In need of more character and situation-based jokes

In need of more character and situation-based jokes

Joyce Glasser reviews Central Intelligence (June 29, 2016) Cert. 12A, 107 min.

On the evidence of Central Intelligence, Dwayne ‘the Rock’ Johnson, best known for his Fast & Furious films, is looking to follow Arnold Schwarzenegger’s dalliance with the buddy action-comedy genre when he was in his forties. On a rainy summer night there’s a lot of escapist fun here to distract you from the worthy messages about high school bullying, judging by appearances and dream fulfilling career changes designed to appeal to all ages. It’s just a shame that the talented Rawson Marshall Thurber’s (We’re the Millers, Dodgeball: An Underdog Story) high concept film lets cartoon violence and a hackneyed CIA plot get the better of the comedy.

The poster for Ivan Reitman’s 1988 comedy Twins, pictured a 44-year-old, 5’0” 46’2” stout Danny Devito leaning on a muscle-bound, 41-year-old, 6’2” Arnold Schwarzenegger – his twin brother. Older audiences are likely to remember this chalk and cheese buddy comedy about family ties and loyalty when considering the premise of Central Intelligence.

In Maryland’s (the film was shot in Boston) South Central High School (a play on words in the Central Intelligence title) Calvin Joyner (Kevin Hart) is The Golden Jet, a motorcycle-riding, cool dude who excels in sports and academics and is voted most likely to succeed. His graduation tribute is interrupted by a nasty prank perpetrated by bully Trevor (Dylan Boyack) on a fat, naked Robbie Weirdicht (Sione Kelepi). The joke is so cruel that it prompts the unhelpful school principal to comment, ‘there’s no coming back from that.’ Only Calvin helps the hapless Robbie by offering him his cool biker jacket to cover up his shame.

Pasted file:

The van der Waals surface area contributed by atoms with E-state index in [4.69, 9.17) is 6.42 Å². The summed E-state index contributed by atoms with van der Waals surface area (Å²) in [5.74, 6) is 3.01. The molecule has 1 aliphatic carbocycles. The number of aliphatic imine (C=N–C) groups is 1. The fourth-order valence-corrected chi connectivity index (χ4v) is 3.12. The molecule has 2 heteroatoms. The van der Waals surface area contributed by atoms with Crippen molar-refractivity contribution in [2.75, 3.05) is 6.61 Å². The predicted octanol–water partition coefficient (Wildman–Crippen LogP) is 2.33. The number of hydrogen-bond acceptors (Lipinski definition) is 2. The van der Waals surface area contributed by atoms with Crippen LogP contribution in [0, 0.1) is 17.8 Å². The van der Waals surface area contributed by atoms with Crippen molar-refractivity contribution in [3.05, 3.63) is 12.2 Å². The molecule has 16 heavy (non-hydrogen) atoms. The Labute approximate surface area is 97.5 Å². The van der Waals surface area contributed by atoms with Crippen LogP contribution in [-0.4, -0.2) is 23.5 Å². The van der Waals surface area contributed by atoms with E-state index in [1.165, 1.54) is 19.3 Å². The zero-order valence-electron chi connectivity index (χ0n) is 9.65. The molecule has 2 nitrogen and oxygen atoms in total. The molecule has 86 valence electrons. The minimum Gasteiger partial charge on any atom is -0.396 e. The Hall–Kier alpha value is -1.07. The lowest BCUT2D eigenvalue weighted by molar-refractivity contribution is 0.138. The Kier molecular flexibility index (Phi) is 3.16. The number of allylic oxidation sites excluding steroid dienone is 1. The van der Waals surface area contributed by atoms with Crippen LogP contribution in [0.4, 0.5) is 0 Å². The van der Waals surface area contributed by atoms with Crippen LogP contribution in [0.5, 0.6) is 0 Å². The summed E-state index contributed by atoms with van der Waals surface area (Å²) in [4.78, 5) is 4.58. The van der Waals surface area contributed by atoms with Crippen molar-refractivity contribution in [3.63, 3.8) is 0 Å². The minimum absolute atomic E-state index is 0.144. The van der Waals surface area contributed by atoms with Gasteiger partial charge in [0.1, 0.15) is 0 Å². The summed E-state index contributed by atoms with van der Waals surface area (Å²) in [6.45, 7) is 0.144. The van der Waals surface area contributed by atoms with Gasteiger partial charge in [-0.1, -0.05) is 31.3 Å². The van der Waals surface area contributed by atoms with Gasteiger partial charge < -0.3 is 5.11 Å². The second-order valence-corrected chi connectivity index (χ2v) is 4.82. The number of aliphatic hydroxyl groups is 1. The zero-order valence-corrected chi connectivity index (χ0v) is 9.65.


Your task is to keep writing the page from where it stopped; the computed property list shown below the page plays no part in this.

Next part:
The moral of the story is that where there’s a will, there is a way to come back – from everything. Twenty years later Calvin has married his pretty high school sweetheart, Maggie (Danielle Nicolet), now a lawyer, and they live in a nice home though without the children Maggie wants. Calvin is a highly paid forensic accountant, but it is a mundane, sedentary job that he is not proud of, given his Golden Jet high school persona. When Maggie tells Calvin about her new dress for the 20th high school reunion and he rejects the idea, she brings up their appointment for marriage counselling. ‘Honey, black people don’t go to therapists, he tells her. ‘They go to barbershops.’

Kevin Hart and Danielle Nicolet in Central Intelligence - Credit IMDB

Kevin Hart and Danielle Nicolet in Central Intelligence

Right on cue, Calvin is contacted by a mysterious Bob Stone who convinces him to meet him for a drink after work. In walks a guy who looks like a WWE champion but claims to be the bullied Robbie Weirdicht from High School. Of course, the joke is that Weirdicht is now Dwayne (‘the Rock’) Johnson, just as scheming Danny Di Vito’s twin brother turns out to be the naïve, honest country boy, Arnold Schwarzenegger in Twins.

‘I thought you’d be governor’, Bob tells an astonished Calvin who confesses that he does not even recognise himself anymore. Calvin insists that Bob tell him how he achieved such a transformation. ‘I did one thing,’ Bob answers. ‘I worked out six hours a day every day for the past twenty years.’